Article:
A proximal protection system may be more effective in preventing embolization, mainly because it is placed and functioning before the lesion is crossed, and induces reversed flow by occluding both the external carotid artery and the CCA. In contrast to filters, cerebral protection is kept in place as long as the aspirated blood, which is flushed through a microporous filter, shows visible debris. In multicenter registries, they result in 30-day rates of major adverse events as low as 0.9% to 1.4% (23,24). Nonrandomized comparisons using transcranial Doppler or DW-MRI were either in favor for proximal protection (25) or inconclusive (26,27). Randomized head-to-head comparisons of filters versus proximal balloon occlusion have not been performed so far.
Contralateral new ischemic lesions
They most probably originate from the aortic arch. The carotid artery catheterization technique has an impact on the incidence of new ischemic lesions in the contralateral hemisphere (28).
A lower number of contralateral lesions was found with proximal balloon despite a more complex aortic arch, perhaps as a result of a different approach to the target carotid artery compared with a filter intervention. The external carotid artery was wired first and then a dedicated sheath, which has a very soft tip and a smooth transition to the bigger proximal part, was advanced over this wire, avoiding manipulations in the aortic arch. By contrast, for filter positioning, a 5-F diagnostic catheter was loaded into a 6-F long sheath and advanced into the target artery, followed by the sheath, which then has to cross the aortic arch. This may result in liberating more debris from the aortic arch.
Balloon intolerance as a potential drawback has been described elsewhere (29). Although contralateral occlusion is not a generally accepted contraindication to balloon occlusion, we excluded those patients from the study in order to keep the incidence of balloon intolerance as low as possible. Despite this precaution, balloon intolerance was observed in 13% of the patients in the present study. Other known reasons for balloon intolerance are incomplete or aberrant circle of Willis, simultaneous intracerebral artery occlusive lesions, or poor collateral flow. Pre-procedural imaging by MRI or transcranial Doppler can be useful in identifying these patients; however, no study has proven to be completely reliable in predicting balloon intolerance. Also, in the present study, pre-procedural MRI could not identify all patients who could not tolerate balloon occlusion.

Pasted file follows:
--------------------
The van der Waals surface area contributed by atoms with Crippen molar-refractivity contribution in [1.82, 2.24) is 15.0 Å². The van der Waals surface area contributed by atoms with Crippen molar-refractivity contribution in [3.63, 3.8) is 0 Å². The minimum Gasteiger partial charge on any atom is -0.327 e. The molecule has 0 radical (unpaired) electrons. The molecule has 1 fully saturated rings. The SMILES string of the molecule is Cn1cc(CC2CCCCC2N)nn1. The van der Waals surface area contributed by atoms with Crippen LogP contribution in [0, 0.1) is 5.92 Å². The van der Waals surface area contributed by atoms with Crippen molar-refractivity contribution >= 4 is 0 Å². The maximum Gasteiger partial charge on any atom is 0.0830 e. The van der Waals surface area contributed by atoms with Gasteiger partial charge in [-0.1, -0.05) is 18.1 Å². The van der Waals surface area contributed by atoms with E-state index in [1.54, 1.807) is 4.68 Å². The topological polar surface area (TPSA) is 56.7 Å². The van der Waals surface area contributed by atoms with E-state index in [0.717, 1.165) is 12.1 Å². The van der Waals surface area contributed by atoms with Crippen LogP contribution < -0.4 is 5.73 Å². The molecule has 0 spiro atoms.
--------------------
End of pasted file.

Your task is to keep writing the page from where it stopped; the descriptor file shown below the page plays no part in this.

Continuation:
Patients who did not meet the inclusion criteria for the study went into the registry, thus the procedure and outcome data of all consecutive patients were collected. This provides the opportunity to analyze the suitability for filter versus proximal balloon protection in all-comer patients undergoing CAS. All patients in the registry were eligible for filter protection, whereas 15 of 22 patients, i.e., 17%, of the total patient cohort were not suitable for proximal balloon protection. The incidence of new lesions in patients in the registry who received a filter was comparable to the incidence of new lesions of the patients randomized to the filter group, suggesting that the randomized patients were not a highly selected group.
This is a single-center study with a limited number of patients. The endpoint of the study is a surrogate parameter instead of a clinical event. There are differences in baseline patient (presence of coronary artery disease) and lesion characteristics (ulcerated stenosis) that may have introduced bias in favor of proximal protection, yet the differences were not statistically significant because of the small population sample. The extent of coronary artery disease may be a marker for generalized atherosclerosis, which may predispose patients to embolization from the arch. The complex type of the aortic arch, however, was more often found in the balloon occlusion group.
Although the DW-MRI findings were mostly clinically unapparent, they are the tip of the iceberg of what is happening to the brain during CAS. In the present study, proximal balloon protection reduced the incidence of new ischemic lesions by a factor of 1.9. Whether the findings of the present study translate to a lower stroke rate remains to be shown in a randomized trial with clinical endpoints.
In this randomized trial of patients undergoing carotid artery stenting proximal balloon occlusion compared with filter protection significantly reduces the embolic load to the brain.
The authors have reported that they have no relationships relevant to the contents of this paper to disclose.
- Abbreviations and Acronyms
- carotid artery stenting
- common carotid artery
- carotid endarterectomy
- diffusion-weighted magnetic resonance imaging
- major adverse cardiovascular and cerebral events
- Received September 19, 2011.
- Revision received November 23, 2011.
- Accepted November 29, 2011.
- American College of Cardiology Foundation